IMO a diet high in saturated fats combined with the typical modern Westerner's sedentary to moderately active lifestyle (riding cars buses subways vs walking; sitting at a desk; sitting in front of a computer; not having to spend all day hunting or foraging for that evening's meal, or collecting firewood and water, or repairing our shelters, etc...) is a recipe for disaster, ESPECIALLY given our high simple carb consumption as well.

So, the only thing I'm ok with right now is my consumption of olive oil and fats as they occur naturally in plant souces (i.e. avocados, nuts, seeds). I don't avoid saturated fats (I love a good hamburger) but I'm also not going whole hog (pardon the pun :LOL) because I just don't think it's healthy to be eating lots of it without having the activity level to go along with it.

mmm this is making me hungry!!!
 

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Well I have eaten a high fat diet for years now and stayed thin and healthy.
But, the fats I choose to have in my diet are not animal fats, eggs, or dairy.
I choose to have loads of EFA's in the form of nuts, seeds, avocados, hemp oil and hemp seeds, flax oil and flax seeds, some olive oil, occassional grapeseed oil, occassional wild salmon, a vegetarian supplement of mixed oils (omega 3-6-9) and a DHA/EPA supplement. I also was taking CLA (conjugated linoleic acid) for a while.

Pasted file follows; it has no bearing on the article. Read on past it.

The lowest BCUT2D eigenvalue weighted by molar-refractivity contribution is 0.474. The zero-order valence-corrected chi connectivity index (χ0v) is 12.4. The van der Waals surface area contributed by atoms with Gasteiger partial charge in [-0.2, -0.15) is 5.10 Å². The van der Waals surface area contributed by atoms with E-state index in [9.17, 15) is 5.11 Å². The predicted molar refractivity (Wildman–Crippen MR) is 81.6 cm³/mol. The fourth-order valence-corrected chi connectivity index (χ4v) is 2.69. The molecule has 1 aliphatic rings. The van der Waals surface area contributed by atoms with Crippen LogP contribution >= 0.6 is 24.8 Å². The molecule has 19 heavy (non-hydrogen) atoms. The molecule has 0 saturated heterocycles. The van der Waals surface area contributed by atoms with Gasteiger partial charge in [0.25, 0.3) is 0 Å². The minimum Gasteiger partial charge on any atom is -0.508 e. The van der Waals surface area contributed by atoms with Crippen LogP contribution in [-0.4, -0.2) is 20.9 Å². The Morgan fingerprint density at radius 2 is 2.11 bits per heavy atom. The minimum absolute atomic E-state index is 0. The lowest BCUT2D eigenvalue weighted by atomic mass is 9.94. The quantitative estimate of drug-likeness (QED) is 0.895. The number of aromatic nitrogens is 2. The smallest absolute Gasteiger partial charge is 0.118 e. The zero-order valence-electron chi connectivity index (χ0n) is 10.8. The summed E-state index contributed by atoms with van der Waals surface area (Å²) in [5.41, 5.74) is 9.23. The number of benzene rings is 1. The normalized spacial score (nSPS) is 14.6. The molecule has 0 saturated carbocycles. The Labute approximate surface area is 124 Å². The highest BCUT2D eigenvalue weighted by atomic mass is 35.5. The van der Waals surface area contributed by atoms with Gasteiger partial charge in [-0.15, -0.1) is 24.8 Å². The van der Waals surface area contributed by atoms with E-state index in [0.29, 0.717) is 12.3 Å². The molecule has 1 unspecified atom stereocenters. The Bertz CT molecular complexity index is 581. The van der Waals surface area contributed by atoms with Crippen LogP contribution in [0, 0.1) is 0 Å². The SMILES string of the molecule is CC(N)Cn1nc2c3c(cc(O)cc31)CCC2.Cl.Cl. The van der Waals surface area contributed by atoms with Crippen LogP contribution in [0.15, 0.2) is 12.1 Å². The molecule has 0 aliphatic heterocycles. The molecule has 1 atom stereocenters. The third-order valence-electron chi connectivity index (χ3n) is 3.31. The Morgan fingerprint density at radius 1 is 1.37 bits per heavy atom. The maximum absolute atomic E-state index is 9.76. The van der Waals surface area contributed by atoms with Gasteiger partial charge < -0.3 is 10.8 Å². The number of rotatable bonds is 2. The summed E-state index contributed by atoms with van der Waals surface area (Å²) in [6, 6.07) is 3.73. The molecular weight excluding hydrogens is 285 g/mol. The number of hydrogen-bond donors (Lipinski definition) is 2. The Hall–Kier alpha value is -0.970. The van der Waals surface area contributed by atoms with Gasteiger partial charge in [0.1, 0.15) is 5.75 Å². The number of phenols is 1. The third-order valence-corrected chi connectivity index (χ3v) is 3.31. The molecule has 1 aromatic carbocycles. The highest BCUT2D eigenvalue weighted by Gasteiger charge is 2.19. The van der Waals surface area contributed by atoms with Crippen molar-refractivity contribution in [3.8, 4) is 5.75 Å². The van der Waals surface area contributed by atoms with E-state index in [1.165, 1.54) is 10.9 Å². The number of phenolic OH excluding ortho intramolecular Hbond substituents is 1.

I personally think it's the high sugar/high simple carb diet that is dangerous. I think if a person eats animal fats and dairy then it should be done in moderation. I also think every diet vegan, veg, meat eaters, whatever, should add lots off omega fats to their diet.

Look at the Okinawa, said to be the healthiest culture on earth~ they eat a diet high in omega fats, low in animal fats.
 

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bebe luna, to clarify, this is what I said in my post:

Quote:
Originally posted by Qtopia

IMO a diet high in saturated fats combined with the typical modern Westerner's sedentary to moderately active lifestyle (riding cars buses subways vs walking; sitting at a desk; sitting in front of a computer; not having to spend all day hunting or foraging for that evening's meal, or collecting firewood and water, or repairing our shelters, etc...) is a recipe for disaster, ESPECIALLY given our high simple carb consumption as well.
I never said that a high fat diet was unhealthy, in fact I think that all of the fats and oils that you (and I) eat are very healthy. I don't think anyone should aim for a low fat diet but rather should be selective about the fats that they do eat- can anyone really argue that a hamburger is as healthy as an avocado, or almonds, or flax oil, or salmon?

And as for the Okinawa: I think their diet sounds great! And I bet that they are ALSO much more active than 99.9% of Americans.